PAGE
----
COVID-19 vaccines should be offered to all patients with cancer, including those participating in clinical studies. Indeed, we recommend that immunization against COVID-19 be the norm, not an exception, for patients participating in trials of cancer treatments. Moreover, eligible patients who have received COVID-19 vaccines should be accepted on all phases of clinical trials.

We further recommend that patients with cancer in general, including those enrolled on clinical trials, should be prioritized for COVID-19 vaccination. Patients participating in clinical trials often have progressive advanced-stage cancer, are undergoing active treatment and usually make several visits to clinics and hospitals for study-related procedures, which potentially increases their exposure to SARS-CoV-2 infection at multiple points. Thus, prioritization for vaccination is imperative, particularly considering that patients with cancer also seem to have an increased risk of severe COVID-19 and complications and mortality from the disease7,8,9,10,11,12,13,14. Due consideration should also be given to other well-recognized risk factors for severe COVID-19, such as advanced age (≥65 years), comorbidities (for example, chronic pulmonary, cardiovascular or renal disease) and other sociodemographic factors (such as overcrowded housing, single-parent households and ethnicity)29, when prioritizing patients with cancer for vaccination, with priority given to those at most risk.

In addition to patients with cancer, we also suggest that caregivers, household members and/or close contacts of these patients (adults regardless of age) should be vaccinated as early as possible based on the local guidelines for public vaccinations. This strategy will enable further reductions in risk of SARS-CoV-2 transmission from close contacts for high-risk patients with cancer.

Preference should be given to approved and/or authorized vaccines for use in patients enrolled on oncology clinical trials. In situations in which an authorized vaccine is unavailable, if a specific trial of a COVID-19 vaccine is available to patients with cancer (for example, the vaccination against COVID in cancer (VOICE) study (NCT04715438), a prospective, national, multicentre, longitudinal, multi-cohort study in patients with solid malignancies undergoing active anticancer treatment30, or any studies testing booster doses or revaccination schedules in immunocompromised patients that become available in the future)31, patients who are participating in an oncology clinical trial should not be excluded from the vaccine trial. Moreover, loosening the eligibility criteria of all trials of COVID-19 vaccines to permit enrolment of patients with cancer, including those receiving investigational therapies, would be prudent.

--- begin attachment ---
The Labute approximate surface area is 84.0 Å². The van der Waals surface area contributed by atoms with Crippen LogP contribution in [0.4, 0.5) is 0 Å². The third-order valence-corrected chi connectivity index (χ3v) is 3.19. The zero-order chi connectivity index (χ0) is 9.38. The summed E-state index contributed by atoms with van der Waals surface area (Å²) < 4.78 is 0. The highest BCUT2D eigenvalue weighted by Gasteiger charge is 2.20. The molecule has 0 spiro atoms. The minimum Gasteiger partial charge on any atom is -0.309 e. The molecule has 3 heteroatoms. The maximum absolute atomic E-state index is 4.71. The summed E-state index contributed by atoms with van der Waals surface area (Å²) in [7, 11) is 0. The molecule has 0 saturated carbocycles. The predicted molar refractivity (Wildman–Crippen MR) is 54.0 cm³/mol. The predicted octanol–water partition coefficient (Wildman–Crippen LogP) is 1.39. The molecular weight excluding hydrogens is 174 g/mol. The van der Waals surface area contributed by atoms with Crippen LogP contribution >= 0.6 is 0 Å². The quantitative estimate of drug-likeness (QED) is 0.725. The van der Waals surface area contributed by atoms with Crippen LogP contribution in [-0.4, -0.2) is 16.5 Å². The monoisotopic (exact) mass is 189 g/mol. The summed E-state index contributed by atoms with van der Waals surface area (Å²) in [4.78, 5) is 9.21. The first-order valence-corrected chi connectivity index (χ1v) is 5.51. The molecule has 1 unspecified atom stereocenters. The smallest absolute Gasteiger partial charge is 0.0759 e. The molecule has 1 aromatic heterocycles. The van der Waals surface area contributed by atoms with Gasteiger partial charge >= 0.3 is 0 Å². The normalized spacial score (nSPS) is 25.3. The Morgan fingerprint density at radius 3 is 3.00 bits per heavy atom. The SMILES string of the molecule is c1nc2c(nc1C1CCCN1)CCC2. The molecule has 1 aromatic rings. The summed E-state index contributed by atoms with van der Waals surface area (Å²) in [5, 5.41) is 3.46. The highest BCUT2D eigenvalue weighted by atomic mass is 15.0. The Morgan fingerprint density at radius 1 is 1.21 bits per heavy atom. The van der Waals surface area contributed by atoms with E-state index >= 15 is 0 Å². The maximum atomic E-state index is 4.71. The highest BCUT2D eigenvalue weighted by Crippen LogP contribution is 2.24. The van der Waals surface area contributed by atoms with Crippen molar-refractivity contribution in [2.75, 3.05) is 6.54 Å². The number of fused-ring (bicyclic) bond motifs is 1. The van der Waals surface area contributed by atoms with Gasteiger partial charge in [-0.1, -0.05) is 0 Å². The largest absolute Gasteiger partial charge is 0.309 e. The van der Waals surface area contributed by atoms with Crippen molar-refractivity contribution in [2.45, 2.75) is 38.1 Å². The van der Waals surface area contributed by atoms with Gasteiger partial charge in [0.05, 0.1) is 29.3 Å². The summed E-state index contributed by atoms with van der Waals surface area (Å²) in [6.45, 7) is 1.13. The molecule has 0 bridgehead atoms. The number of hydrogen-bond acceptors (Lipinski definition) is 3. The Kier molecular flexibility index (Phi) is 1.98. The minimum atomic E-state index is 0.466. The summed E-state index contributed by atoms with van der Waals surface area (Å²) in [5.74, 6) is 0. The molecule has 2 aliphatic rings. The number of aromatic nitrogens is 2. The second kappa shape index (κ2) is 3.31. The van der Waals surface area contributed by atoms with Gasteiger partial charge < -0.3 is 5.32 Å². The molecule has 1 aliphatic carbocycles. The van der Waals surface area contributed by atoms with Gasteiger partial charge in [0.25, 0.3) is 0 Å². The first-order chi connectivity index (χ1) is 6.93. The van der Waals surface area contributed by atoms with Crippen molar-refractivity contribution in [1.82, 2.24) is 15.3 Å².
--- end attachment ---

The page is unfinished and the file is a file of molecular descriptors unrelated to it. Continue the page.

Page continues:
Timing of vaccination

For patients currently enrolled on phase I trials, the timing of vaccination should be based on the type of anticancer treatment and the stage of the trial (dose escalation versus dose expansion) (Table 1). Due consideration should be given to any confounding variables relating to the expected adverse effects of the investigational drugs and vaccines, especially during the dose-limiting toxicity (DLT) window32, to avoid overlapping toxicities that might compromise the safety and tolerability of either treatment. Patients entering clinical trials, especially phase I trials, could receive the first dose of a COVID-19 vaccine while undergoing screening procedures for trial eligibility. If clinical trial sponsors have specific, mechanism-based concerns regarding the timing of vaccination relative to the investigational agents (for example, agents with cytokine-release syndrome potential or anti-CD20 antibodies), they should issue immediate guidance on vaccination of patients who enrol on the trial.

Table 1 COVID-19 vaccine guidance for patients participating in oncology clinical trials

Some adverse events seen with COVID-19 vaccines might manifest similarly to those of novel anticancer agents in early phase trials, especially hypersensitivity reactions. To minimize the need to determine whether a patient is experiencing hypersensitivity to an investigational product or an adverse event related to vaccine administration, consideration should be given to the timing of vaccination based on the mechanism of action of the anticancer agents. Most hypersensitivity reactions to novel agents are observed within the first one or two doses of monoclonal antibodies or within the first 1–2 weeks after initiation of therapy with tyrosine kinase inhibitors33. This pattern might be helpful when determining whether the causality of an adverse event is related to the study treatment or the vaccine. If possible, we recommend avoiding administration of an investigational agent within 48–72 h of vaccination to minimize confusion and/or inaccurate attribution of adverse event causation.